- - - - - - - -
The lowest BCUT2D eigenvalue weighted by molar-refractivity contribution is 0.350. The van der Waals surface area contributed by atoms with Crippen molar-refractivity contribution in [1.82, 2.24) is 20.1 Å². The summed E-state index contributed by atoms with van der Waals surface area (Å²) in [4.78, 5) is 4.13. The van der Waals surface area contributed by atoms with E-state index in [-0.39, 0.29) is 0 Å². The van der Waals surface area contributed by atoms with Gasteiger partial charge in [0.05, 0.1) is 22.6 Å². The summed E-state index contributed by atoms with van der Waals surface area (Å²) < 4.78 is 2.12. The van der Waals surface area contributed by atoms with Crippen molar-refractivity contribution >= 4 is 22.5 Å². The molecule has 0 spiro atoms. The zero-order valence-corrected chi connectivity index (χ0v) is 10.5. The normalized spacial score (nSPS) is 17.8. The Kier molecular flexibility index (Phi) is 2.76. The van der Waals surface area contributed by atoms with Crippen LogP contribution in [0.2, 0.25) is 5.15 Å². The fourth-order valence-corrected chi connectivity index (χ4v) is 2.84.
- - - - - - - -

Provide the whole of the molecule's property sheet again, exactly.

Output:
The lowest BCUT2D eigenvalue weighted by molar-refractivity contribution is 0.350. The van der Waals surface area contributed by atoms with Crippen molar-refractivity contribution in [1.82, 2.24) is 20.1 Å². The summed E-state index contributed by atoms with van der Waals surface area (Å²) in [4.78, 5) is 4.13. The van der Waals surface area contributed by atoms with E-state index in [-0.39, 0.29) is 0 Å². The van der Waals surface area contributed by atoms with Gasteiger partial charge in [0.05, 0.1) is 22.6 Å². The summed E-state index contributed by atoms with van der Waals surface area (Å²) < 4.78 is 2.12. The van der Waals surface area contributed by atoms with Crippen molar-refractivity contribution >= 4 is 22.5 Å². The molecule has 0 spiro atoms. The zero-order valence-corrected chi connectivity index (χ0v) is 10.5. The normalized spacial score (nSPS) is 17.8. The Kier molecular flexibility index (Phi) is 2.76. The van der Waals surface area contributed by atoms with Crippen LogP contribution in [0.2, 0.25) is 5.15 Å². The fourth-order valence-corrected chi connectivity index (χ4v) is 2.84.